Model-Driven Development of Web Applications

Tutorial

Gerd Wagner

Brandenburg University of Technology

with Mircea Diaconescu

and Gabriel Diaconita

28 June 2012


Table of Contents

1. Introduction
2. From Domain Modeling via Design to Implementation
I. Platform-Independent Design
3. How to transform a domain model into a design model
Summary in 7 steps
Step 1: Adopt the perspective of the system to be built
4. Representing Associations with Reference Properties
II. Design and Implementation of SQL-92 Databases
5. Designing an SQL-92 Database Schema
Summary in Seven Steps
How to Encode an SQL-92 Database Model
Summary in 3 Steps:
III. Design and Implementation of JavaScript Apps
6. Developing the Model Layer of a JavaScript Application
How to Transform an Association-Free Information Design Model into a JavaScript Model
How to Encode a JavaScript Model
7. Developing a JavaScript LocalSorage-Based Frontend App
Serialization
Writing to LocalStorage
Deserialization
Reading from LocalStorage
8. Developing a Node.js Backend App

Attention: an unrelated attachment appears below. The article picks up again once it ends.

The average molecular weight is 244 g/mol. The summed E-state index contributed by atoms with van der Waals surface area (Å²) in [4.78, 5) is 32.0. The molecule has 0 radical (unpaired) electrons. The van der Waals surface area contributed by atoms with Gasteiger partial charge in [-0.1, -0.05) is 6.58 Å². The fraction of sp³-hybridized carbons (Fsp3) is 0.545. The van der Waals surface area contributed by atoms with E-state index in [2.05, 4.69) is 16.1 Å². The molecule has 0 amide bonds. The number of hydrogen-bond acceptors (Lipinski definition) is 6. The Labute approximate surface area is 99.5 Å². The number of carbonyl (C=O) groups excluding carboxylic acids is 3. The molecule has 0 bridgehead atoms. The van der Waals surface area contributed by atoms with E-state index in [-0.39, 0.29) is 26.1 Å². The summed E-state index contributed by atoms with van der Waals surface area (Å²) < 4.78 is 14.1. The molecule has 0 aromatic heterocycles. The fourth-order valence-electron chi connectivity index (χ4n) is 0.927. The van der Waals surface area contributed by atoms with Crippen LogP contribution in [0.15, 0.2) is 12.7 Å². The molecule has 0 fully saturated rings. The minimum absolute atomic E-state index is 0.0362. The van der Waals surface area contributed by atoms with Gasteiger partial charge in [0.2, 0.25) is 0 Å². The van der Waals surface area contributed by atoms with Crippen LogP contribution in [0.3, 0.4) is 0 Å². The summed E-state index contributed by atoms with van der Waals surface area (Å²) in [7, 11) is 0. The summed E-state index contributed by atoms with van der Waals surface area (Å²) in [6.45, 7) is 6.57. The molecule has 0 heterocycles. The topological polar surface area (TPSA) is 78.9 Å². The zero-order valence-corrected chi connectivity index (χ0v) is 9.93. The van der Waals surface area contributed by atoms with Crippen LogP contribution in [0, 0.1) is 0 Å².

IV. Design and Implementation of PHP-Based Zend Framework Applications
9. Developing the Model Layer of a ZF1 App
How to Transform an Association-Free Model into a Zend_Db Model
How to Encode a Zend_Db Model
Define a Table Class for Each Object Type
Define a Table Class for Each Many-to-Many Association
Implement Foreign Key Dependencies
Define a Row Class for Each Object Type
10. Developing the Model Layer of a ZF2 App
Two Infrastructure Classes: TableGateway and RowGateway
How to Transform an Association-Free Model into a ZF2-Zend-Db Model
How to Encode a ZF2-Zend-Db Model
Encode a Zend-Db Table Class for Each Object Type
Encode a Zend-Db Row Class for Each Object Type

List of Figures

4.1. The Publisher-Book-Person design model
4.2. Turn the functional Publisher association end of Book into a corresponding publisher reference property
4.3. Turn a bi-navigable association into two mutual reference properties
4.4. Implement the navigable non-functional association end Book by a multi-valued reference property books
4.5. Implement the bi-navigable many-to-many association bewteen Book and Person by two multi-valued reference properties authors and books
4.6. The association-free design model
5.1. Replacing platform-independent data type names with SQL names
5.2. Eliminate multi-valued attributes
5.3. Turn enumeration datatypes into enum tables
5.4. Handling an enumeration datatype in MySQL
5.5. Eliminate generalization relationships